Aardvark Art Glass

Sample in a jar
June 5, 2008, 1:14 pm
Filed under: Bloggidy Blog | Tags: , , , ,

my growth

So I went to the doctor this morning to have her take a gander at that thing that was growing on my leg. The doctor they lined up for me was super nice and a snappy dresser–she was wearing a little boro lampwork pendant. And she remembered my store as being “the one with reptiles in it”. I liked her a lot. Anyway, Dr. Alsum seemed to think the growth was a big old wart but we’re biopsying it anyway so everyone can rest easy.

When the growth first emerged I thought it was a wart, too, but it’s complete resistance to Compound W and duct tape and the fact that (cover your ears, kids) there was a hair growing out of it made me think that it was a mole. So, whatever it is, hairy super-wart or mole, it is now in a jar at the lab and no longer on my leg. I am going to have so much more time on my hands now that I’m not picking at that thing. Hooray!

In other news…did you get your gov’ment rebate check yet? Bob Foster spent his on Tibetan prayer bowls (also called ‘singing bowls’).

prayer bowls

Have you ever heard these go before? I’d seen them before but I’d never heard one up close. When played the bowls emit a really remarkable sound that can become a little hard to listen to, but you can’t stop listening because it’s really, really cool. One bowl can produce a harmony of sounds and if you get a couple of them going at once it sounds like you’re trying to call UFOs to your house. Pretty nifty are the prayer bowls, I say. I’m glad I heard that sound.



7 Comments so far
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Actually, those Tibetans had a millenial jump on Jimi Hendrix. That frictive ring of wooden pestle against the conglomerate of thick brass and copper makes the intro to “Foxy Lady” sound like the overly derivative musings of Oasis compared to the truely unclarified pop of the Beatles. I.E. These objects are the real thing.
The only reason that they are hard to listen to is that they sound out in sharp contrast the disharmoniousness of our own contemporary lives.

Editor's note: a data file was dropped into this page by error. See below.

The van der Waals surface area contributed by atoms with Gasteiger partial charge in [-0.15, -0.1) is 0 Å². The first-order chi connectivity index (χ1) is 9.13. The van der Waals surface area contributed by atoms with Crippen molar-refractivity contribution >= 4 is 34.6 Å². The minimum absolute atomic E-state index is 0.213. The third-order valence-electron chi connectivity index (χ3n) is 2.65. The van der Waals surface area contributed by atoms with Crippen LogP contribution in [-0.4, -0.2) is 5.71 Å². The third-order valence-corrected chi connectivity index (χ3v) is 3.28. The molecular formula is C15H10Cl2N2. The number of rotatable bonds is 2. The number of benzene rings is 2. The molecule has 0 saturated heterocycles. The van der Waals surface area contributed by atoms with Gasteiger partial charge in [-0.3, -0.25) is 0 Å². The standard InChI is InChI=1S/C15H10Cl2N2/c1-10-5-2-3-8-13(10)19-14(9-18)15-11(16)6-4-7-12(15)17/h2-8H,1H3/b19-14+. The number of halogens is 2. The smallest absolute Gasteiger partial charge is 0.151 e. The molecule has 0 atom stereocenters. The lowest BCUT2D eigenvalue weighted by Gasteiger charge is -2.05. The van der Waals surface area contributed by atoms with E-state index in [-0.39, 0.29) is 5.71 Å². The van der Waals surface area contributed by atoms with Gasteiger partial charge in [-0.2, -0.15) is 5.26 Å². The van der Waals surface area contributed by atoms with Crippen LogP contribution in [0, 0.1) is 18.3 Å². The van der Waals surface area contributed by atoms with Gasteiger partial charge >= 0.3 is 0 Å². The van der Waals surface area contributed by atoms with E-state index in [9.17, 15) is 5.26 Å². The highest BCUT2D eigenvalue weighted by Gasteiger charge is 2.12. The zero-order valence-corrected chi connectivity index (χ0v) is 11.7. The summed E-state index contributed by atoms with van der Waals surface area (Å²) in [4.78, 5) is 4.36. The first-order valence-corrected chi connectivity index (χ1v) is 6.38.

Trust me – this is being written by someone with staunchly anti-new-age philosophical leanings. But I nevertheless think that the prayer bowls roundly place moles, warts, and duct tape, in their prospective places.
Cathy I believe your health is guarenteed in the stars 🙂
(UFO’s be dammed)
What an odd entry……
P.P.P.P.S I think that one trillion dollar begets another and before you know it you have a school for adopted children…

Comment by sp

Once again my bad typing/thinking skills are uncovered. By that I mean the omission of the word “idea” from the phrase “one trillion dollar _____ begets another…” – but you read it correctly to begin with…

Comment by sp

Things that are high pitched and loud have always gotten under my skin. This explains my aversion to baby sitting, even at a young age. I think my brain and ears may be overly sensative.

Comment by cathylybarger

I’m guessing that if you would have been a little more patient that Bob Foster’s skill with the bowls would have vibrated that hairy wart right off.

I think that’s what sp said too. But I’m not sure.

Or maybe the bowls will cause more. Either way, I’m sure you’ll let us know.

Comment by Lori G

AHAHAHAHAHAHAA!!! I guess we’ll never know what the effect on the hairy wart would have been but I think it’s entirely possible that the bowl’s vibrations could repel household pests like mice and house centipedes. Maybe Phil will chime in on this one.

I would like to congratulate sp for figuring out how to insert an emoticon into his comment after drinking with Bob Foster last night. I can’t do that sober.

Comment by cathylybarger

Well, if you’re going to bait me like that …
I doubt the bells will repel mice or centipedes, unless they’re music critics.
Mind, it might make them meditative … imagine a centiped in a lotus position.
Then getting out of the lotus position.

Comment by phil

Damn! That’s a good one,Phil. Thanks for your input.

Comment by cathylybarger

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